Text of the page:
If April showers bring May flowers, what follows May flowers? If you’re in elementary school, the answer is Pilgrims. For the rest of us, the answer is a little less witty. As the cooler, rainy days of early Spring fade away, we are faced with the longer, hotter and more drought prone days of summer. While this may mean a day at the pool for some of us, it’s the most stressful time of the year for your sites’ landscaping. To overcome these hot dry days and to help lawns and plants stay healthy, and to maintain your brand image, underground irrigation systems offer a strong solution.
If Spring has sprung where you are, it’s time to get ahead of the what’s next and get those irrigation systems started! Here are some things to consider when activating irrigation after a long winter:
While below freezing temperatures will wreak havoc on irrigation systems that are active, the reality is that they can be activated far in advance of when they are needed. Starting your system early in the Spring allows you to choose when to run the system and ensures that the system is ready when you’ll need it.
2. Be Prepared:
What could possibly go wrong with an irrigation system that has been winterized and hasn’t operated since fall? Unfortunately, a lot! To have the most efficient process in place when starting irrigation systems, it’s best to have an established NTE value set with your contractor. This allows for smaller, less costly repairs to be made on the spot; saving time and money in the long run.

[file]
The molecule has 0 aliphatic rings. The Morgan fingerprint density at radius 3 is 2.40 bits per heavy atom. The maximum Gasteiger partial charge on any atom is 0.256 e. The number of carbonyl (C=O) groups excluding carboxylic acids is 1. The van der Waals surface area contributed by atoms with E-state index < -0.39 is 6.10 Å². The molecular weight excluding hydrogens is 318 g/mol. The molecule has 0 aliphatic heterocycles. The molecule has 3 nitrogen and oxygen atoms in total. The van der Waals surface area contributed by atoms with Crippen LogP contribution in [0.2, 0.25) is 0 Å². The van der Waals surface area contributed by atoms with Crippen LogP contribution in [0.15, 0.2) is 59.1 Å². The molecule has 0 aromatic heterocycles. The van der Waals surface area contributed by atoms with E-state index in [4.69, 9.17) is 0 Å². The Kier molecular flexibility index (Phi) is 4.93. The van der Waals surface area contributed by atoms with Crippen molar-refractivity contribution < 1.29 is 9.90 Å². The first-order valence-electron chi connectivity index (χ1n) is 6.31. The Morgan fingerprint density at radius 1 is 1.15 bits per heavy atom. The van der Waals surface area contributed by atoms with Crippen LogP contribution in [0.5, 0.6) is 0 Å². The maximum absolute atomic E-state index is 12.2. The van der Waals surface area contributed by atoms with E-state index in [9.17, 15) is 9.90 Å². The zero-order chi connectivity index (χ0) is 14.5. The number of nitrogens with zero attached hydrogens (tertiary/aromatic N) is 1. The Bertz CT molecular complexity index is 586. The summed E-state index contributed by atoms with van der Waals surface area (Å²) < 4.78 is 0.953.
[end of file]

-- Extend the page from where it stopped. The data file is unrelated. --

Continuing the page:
3. What Should Be Done:
Here’s what you should expect as part of the activation process: the entire system should be run, adjustments to the heads completed and times on the controller set based on the current needs. When larger issues are found, cost estimates on repairs should be provided immediately. When your contractor leaves the site, the irrigation system should either be completely operational or you should have a full report outlining any issues; with cost estimates included, so you can make the necessary repairs.
4. Next Steps:
Once your systems are started, it’s not over. To ensure proper operation and efficient use of water as a resource, an ongoing monitoring program should be in place. Monthly wet tests to check for needed repairs and adjustments to system run times will help to maximize the systems’ effectiveness and deliver a responsible use of water.
As the seasons unfold the need for irrigation will follow. The first step is to activate the irrigation system, and the points outlined above will help to get things off to a good start.